I get much of what the BBC broadcasts through my cable subscription one way or another, whether it’s through the BBC’s own channels, or on other networks like Discovery that license BBC content such as Top Gear. Sky then pays Discovery for that content - so far so good. The problem is that I get that content months late and often with annoying dubs or subtitles that can’t be removed - despite the Sky platform’s pretty good support for multiple audio and subtitle options on broadcast content.

This means that I end up ahem obtaining content through other channels so that I can watch it within a few days of the air date instead of much later, and with the English audio and no subtitles instead of both audio tracks at once, which happens far too often. I used to do this for Top Gear all the time, and recently I did it for Jonathan Strange & Mr Norrell. I would gladly have paid for both of these, but I could not find a way to do it. While JS&MN is now in the iTunes store, it’s only in the UK and US iTunes stores. I am restricted to the Italian iTunes store, because Apple in their wisdom force you to use the store in the same country as your credit card’s billing address.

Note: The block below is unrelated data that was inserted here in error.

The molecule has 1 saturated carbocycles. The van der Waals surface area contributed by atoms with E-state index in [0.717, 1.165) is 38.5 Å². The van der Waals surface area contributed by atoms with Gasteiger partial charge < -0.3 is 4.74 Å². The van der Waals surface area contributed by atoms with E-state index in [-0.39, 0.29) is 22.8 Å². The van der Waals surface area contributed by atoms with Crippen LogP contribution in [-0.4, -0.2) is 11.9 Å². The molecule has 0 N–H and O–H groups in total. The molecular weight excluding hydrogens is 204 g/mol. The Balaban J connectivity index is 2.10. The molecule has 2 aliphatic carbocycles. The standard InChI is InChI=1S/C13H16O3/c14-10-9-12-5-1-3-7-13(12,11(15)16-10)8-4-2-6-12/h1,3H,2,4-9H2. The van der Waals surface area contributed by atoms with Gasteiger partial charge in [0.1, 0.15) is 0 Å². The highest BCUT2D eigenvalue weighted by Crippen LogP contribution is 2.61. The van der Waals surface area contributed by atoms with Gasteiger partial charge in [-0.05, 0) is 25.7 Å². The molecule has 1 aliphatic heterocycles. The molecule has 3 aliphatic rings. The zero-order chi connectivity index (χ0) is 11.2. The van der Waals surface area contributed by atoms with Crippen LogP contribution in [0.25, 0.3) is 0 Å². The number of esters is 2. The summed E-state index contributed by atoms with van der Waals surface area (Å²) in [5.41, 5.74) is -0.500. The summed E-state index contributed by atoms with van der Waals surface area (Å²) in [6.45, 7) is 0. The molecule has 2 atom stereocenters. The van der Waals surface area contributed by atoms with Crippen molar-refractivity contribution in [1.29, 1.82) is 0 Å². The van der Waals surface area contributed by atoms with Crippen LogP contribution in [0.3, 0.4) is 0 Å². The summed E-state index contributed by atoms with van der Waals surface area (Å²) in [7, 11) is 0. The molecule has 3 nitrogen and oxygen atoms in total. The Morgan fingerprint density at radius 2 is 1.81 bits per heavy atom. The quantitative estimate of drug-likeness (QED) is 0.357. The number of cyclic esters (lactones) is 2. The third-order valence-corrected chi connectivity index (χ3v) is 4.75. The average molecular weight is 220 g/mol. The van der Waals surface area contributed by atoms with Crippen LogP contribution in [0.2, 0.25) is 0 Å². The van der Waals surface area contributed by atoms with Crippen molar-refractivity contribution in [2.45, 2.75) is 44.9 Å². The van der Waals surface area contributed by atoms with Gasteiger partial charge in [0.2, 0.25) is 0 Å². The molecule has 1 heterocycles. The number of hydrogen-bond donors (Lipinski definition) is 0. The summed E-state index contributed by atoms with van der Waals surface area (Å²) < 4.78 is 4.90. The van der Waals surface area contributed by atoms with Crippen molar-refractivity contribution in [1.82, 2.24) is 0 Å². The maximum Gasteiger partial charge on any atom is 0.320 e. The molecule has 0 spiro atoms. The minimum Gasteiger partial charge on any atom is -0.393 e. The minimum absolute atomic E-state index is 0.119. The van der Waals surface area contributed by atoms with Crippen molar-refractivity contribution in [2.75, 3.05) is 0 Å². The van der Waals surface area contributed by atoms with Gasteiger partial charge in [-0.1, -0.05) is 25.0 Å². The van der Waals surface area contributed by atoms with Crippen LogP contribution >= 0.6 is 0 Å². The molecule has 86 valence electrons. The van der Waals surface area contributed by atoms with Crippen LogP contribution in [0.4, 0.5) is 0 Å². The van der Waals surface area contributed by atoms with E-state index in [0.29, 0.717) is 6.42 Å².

The result? Instead of paying the BBC directly, or paying the BBC via Apple, I pirated the content - because that was not only free and very easy, it was literally the only way I could get it.

The only thing that has changed since I wrote that piece is that I no longer have cable TV. Instead, I have subscriptions to both Netflix and Amazon Prime, which cover almost all of my family’s requirements – except, still, for the BBC. I probably would cough up a reasonable amount for an iPlayer subscription, as there is a lot of quality content on there, but this is not even an option to me outside the UK.

Eventually these geographic restrictions must fall – but until then, people will find a way to get content, which means content producers and distributors are leaving money on the table. The first to embrace this new reality will see the greatest returns. The last? Nobody will hear about them any more.

Photo by Sven Scheuermeier on Unsplash


Working in cloud computing is extremely frustrating. Nobody outside the field understands what you do no matter how much you try to explain, and everybody in it thinks they already do before you get a chance to explain.